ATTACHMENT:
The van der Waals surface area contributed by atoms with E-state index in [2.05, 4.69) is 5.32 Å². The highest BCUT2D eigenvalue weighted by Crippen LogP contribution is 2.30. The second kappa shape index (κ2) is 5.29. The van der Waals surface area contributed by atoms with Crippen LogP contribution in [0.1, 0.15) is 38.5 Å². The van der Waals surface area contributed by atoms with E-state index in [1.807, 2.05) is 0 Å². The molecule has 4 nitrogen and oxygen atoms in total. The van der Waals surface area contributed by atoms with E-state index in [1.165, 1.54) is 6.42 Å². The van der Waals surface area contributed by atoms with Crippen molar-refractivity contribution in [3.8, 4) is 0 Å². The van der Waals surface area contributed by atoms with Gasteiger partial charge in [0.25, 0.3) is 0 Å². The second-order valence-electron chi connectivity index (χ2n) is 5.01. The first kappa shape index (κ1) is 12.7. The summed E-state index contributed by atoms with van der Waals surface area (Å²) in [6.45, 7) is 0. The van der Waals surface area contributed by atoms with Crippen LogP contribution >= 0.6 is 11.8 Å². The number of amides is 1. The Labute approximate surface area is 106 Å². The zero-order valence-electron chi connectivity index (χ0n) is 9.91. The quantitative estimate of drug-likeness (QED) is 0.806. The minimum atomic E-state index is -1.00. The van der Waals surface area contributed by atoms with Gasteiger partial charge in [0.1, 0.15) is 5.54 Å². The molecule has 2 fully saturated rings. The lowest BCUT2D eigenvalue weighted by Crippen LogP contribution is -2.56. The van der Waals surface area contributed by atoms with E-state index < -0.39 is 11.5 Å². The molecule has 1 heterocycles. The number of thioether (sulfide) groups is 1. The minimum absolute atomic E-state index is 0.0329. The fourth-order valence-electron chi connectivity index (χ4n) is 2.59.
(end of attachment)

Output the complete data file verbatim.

The van der Waals surface area contributed by atoms with E-state index in [2.05, 4.69) is 5.32 Å². The highest BCUT2D eigenvalue weighted by Crippen LogP contribution is 2.30. The second kappa shape index (κ2) is 5.29. The van der Waals surface area contributed by atoms with Crippen LogP contribution in [0.1, 0.15) is 38.5 Å². The van der Waals surface area contributed by atoms with E-state index in [1.807, 2.05) is 0 Å². The molecule has 4 nitrogen and oxygen atoms in total. The van der Waals surface area contributed by atoms with E-state index in [1.165, 1.54) is 6.42 Å². The van der Waals surface area contributed by atoms with Crippen molar-refractivity contribution in [3.8, 4) is 0 Å². The van der Waals surface area contributed by atoms with Gasteiger partial charge in [0.25, 0.3) is 0 Å². The second-order valence-electron chi connectivity index (χ2n) is 5.01. The first kappa shape index (κ1) is 12.7. The summed E-state index contributed by atoms with van der Waals surface area (Å²) in [6.45, 7) is 0. The van der Waals surface area contributed by atoms with Crippen LogP contribution >= 0.6 is 11.8 Å². The number of amides is 1. The Labute approximate surface area is 106 Å². The zero-order valence-electron chi connectivity index (χ0n) is 9.91. The quantitative estimate of drug-likeness (QED) is 0.806. The minimum atomic E-state index is -1.00. The van der Waals surface area contributed by atoms with Gasteiger partial charge in [0.1, 0.15) is 5.54 Å². The molecule has 2 fully saturated rings. The lowest BCUT2D eigenvalue weighted by Crippen LogP contribution is -2.56. The van der Waals surface area contributed by atoms with E-state index < -0.39 is 11.5 Å². The molecule has 1 heterocycles. The number of thioether (sulfide) groups is 1. The minimum absolute atomic E-state index is 0.0329. The fourth-order valence-electron chi connectivity index (χ4n) is 2.59.